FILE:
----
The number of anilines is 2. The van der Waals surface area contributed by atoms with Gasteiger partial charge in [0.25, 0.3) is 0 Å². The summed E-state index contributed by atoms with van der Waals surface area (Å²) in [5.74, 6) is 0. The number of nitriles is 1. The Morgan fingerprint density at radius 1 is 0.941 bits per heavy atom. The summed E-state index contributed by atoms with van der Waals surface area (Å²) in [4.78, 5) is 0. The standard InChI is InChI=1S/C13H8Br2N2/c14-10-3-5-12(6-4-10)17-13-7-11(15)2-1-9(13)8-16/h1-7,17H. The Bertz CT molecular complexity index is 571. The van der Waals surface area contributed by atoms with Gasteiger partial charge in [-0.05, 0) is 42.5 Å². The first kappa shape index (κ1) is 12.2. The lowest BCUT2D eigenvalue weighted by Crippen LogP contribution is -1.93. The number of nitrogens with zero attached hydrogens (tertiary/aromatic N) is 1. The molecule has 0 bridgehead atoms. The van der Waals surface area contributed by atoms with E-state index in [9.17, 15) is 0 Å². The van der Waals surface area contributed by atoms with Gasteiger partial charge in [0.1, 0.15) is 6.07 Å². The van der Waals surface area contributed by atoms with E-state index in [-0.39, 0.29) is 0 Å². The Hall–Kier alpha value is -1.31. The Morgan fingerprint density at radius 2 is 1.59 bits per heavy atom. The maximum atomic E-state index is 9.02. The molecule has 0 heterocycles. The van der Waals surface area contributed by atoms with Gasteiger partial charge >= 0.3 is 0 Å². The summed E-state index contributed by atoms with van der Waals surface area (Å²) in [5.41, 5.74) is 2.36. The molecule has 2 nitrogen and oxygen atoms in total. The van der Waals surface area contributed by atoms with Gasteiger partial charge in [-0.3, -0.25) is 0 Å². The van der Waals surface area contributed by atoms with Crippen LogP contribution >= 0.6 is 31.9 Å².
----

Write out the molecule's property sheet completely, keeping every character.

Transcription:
The number of anilines is 2. The van der Waals surface area contributed by atoms with Gasteiger partial charge in [0.25, 0.3) is 0 Å². The summed E-state index contributed by atoms with van der Waals surface area (Å²) in [5.74, 6) is 0. The number of nitriles is 1. The Morgan fingerprint density at radius 1 is 0.941 bits per heavy atom. The summed E-state index contributed by atoms with van der Waals surface area (Å²) in [4.78, 5) is 0. The standard InChI is InChI=1S/C13H8Br2N2/c14-10-3-5-12(6-4-10)17-13-7-11(15)2-1-9(13)8-16/h1-7,17H. The Bertz CT molecular complexity index is 571. The van der Waals surface area contributed by atoms with Gasteiger partial charge in [-0.05, 0) is 42.5 Å². The first kappa shape index (κ1) is 12.2. The lowest BCUT2D eigenvalue weighted by Crippen LogP contribution is -1.93. The number of nitrogens with zero attached hydrogens (tertiary/aromatic N) is 1. The molecule has 0 bridgehead atoms. The van der Waals surface area contributed by atoms with E-state index in [9.17, 15) is 0 Å². The van der Waals surface area contributed by atoms with Gasteiger partial charge in [0.1, 0.15) is 6.07 Å². The van der Waals surface area contributed by atoms with E-state index in [-0.39, 0.29) is 0 Å². The Hall–Kier alpha value is -1.31. The Morgan fingerprint density at radius 2 is 1.59 bits per heavy atom. The maximum atomic E-state index is 9.02. The molecule has 0 heterocycles. The van der Waals surface area contributed by atoms with Gasteiger partial charge >= 0.3 is 0 Å². The summed E-state index contributed by atoms with van der Waals surface area (Å²) in [5.41, 5.74) is 2.36. The molecule has 2 nitrogen and oxygen atoms in total. The van der Waals surface area contributed by atoms with Gasteiger partial charge in [-0.3, -0.25) is 0 Å². The van der Waals surface area contributed by atoms with Crippen LogP contribution >= 0.6 is 31.9 Å².